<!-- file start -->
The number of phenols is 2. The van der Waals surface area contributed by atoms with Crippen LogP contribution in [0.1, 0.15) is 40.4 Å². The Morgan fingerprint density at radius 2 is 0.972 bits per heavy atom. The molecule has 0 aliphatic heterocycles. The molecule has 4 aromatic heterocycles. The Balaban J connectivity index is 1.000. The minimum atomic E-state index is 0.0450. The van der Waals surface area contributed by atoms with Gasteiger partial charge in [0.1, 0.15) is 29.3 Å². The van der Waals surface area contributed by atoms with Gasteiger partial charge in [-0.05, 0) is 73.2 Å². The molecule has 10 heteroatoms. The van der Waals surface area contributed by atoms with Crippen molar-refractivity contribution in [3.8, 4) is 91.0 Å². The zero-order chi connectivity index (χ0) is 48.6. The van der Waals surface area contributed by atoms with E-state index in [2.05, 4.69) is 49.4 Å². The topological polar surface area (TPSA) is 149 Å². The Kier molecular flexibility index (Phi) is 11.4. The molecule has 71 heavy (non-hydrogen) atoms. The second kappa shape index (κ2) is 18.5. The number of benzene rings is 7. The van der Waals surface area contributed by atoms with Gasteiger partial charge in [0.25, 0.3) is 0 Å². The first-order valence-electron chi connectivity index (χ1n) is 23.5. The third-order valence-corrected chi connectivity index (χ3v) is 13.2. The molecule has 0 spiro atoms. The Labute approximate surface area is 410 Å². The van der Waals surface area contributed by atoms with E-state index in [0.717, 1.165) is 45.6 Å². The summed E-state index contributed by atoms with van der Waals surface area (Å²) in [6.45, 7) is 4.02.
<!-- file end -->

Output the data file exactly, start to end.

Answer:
The number of phenols is 2. The van der Waals surface area contributed by atoms with Crippen LogP contribution in [0.1, 0.15) is 40.4 Å². The Morgan fingerprint density at radius 2 is 0.972 bits per heavy atom. The molecule has 0 aliphatic heterocycles. The molecule has 4 aromatic heterocycles. The Balaban J connectivity index is 1.000. The minimum atomic E-state index is 0.0450. The van der Waals surface area contributed by atoms with Gasteiger partial charge in [0.1, 0.15) is 29.3 Å². The van der Waals surface area contributed by atoms with Gasteiger partial charge in [-0.05, 0) is 73.2 Å². The molecule has 10 heteroatoms. The van der Waals surface area contributed by atoms with Crippen molar-refractivity contribution in [3.8, 4) is 91.0 Å². The zero-order chi connectivity index (χ0) is 48.6. The van der Waals surface area contributed by atoms with E-state index in [2.05, 4.69) is 49.4 Å². The topological polar surface area (TPSA) is 149 Å². The Kier molecular flexibility index (Phi) is 11.4. The molecule has 71 heavy (non-hydrogen) atoms. The second kappa shape index (κ2) is 18.5. The number of benzene rings is 7. The van der Waals surface area contributed by atoms with Gasteiger partial charge in [0.25, 0.3) is 0 Å². The first-order valence-electron chi connectivity index (χ1n) is 23.5. The third-order valence-corrected chi connectivity index (χ3v) is 13.2. The molecule has 0 spiro atoms. The Labute approximate surface area is 410 Å². The van der Waals surface area contributed by atoms with E-state index in [0.717, 1.165) is 45.6 Å². The summed E-state index contributed by atoms with van der Waals surface area (Å²) in [6.45, 7) is 4.02.